source machine. For exports and remote imports, the source is an
instance's raw disk data. In all cases the transported data is opaque to
Ganeti.

All nodes of a cluster will run an instance of Lighttpd. The
configuration is automatically generated when starting Ganeti. The HTTP
server is configured to listen on IPv4 and IPv6 simultaneously.
Imports/exports will use a dedicated TCP port, similar to the Remote
API.

See the separate :ref:`HTTP server design document
<http-srv-shortcomings>` for why Ganeti's existing, built-in HTTP server
is not a good choice.

The source cluster is provided with a X509 Certificate Signing Request
(CSR) for a key private to the destination cluster.

After shutting down the instance, creating snapshots and restarting the
instance the master will sign the destination's X509 certificate using
the :doc:`X509 CA <design-x509-ca>` once per instance disk. Instead of
using another identifier, the certificate's serial number (:ref:`never
reused <x509-ca-serial>`) and fingerprint are used to identify incoming
requests. Once ready, the master will call an RPC method on the source
node and provide it with the input information (e.g. file paths or block
devices) and the certificate identities.

The RPC method will write the identities to a place accessible by the
HTTP request handler, generate unique transfer IDs and return them to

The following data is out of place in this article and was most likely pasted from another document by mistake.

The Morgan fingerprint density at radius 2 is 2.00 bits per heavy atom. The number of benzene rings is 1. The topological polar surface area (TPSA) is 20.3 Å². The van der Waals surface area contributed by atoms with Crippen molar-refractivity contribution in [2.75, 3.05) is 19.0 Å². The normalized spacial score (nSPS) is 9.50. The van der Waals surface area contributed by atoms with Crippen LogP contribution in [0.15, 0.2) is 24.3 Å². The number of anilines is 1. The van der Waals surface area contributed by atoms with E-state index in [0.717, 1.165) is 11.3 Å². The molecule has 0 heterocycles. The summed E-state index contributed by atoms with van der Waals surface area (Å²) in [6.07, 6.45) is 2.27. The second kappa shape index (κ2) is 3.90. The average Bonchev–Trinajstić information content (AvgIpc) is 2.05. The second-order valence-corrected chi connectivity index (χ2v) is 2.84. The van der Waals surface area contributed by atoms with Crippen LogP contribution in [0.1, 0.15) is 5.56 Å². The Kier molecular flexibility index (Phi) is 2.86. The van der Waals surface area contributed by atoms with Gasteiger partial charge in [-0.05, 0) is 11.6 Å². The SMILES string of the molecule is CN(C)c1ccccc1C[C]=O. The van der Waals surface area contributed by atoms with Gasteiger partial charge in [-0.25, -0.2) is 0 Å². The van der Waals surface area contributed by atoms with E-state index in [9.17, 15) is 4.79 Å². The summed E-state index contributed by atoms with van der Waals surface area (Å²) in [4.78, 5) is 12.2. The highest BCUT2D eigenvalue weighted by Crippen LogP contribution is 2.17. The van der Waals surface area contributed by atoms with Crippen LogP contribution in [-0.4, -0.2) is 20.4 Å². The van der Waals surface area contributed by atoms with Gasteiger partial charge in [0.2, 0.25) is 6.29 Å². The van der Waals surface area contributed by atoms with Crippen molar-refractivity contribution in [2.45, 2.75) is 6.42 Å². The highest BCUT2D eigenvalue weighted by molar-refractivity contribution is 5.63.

the master. The transfer ID could be a filename containing the
certificate's serial number, fingerprint and some disk information. The
file containing the per-transfer information is signed using the node
daemon key and the signature written to a separate file.

Once everything is in place, the master sends the certificates, the data
and notification URLs (which include the transfer IDs) and the public
part of the source's CA to the job submitter. Like in version 1,
everything will be signed using the cluster domain secret.

Upon receiving a request, the handler verifies the identity and
continues to stream the instance data. The serial number and fingerprint
contained in the transfer ID should be matched with the certificate
used. If a cluster-local import/export was requested, the remote's
certificate is verified with the local node daemon key. The signature of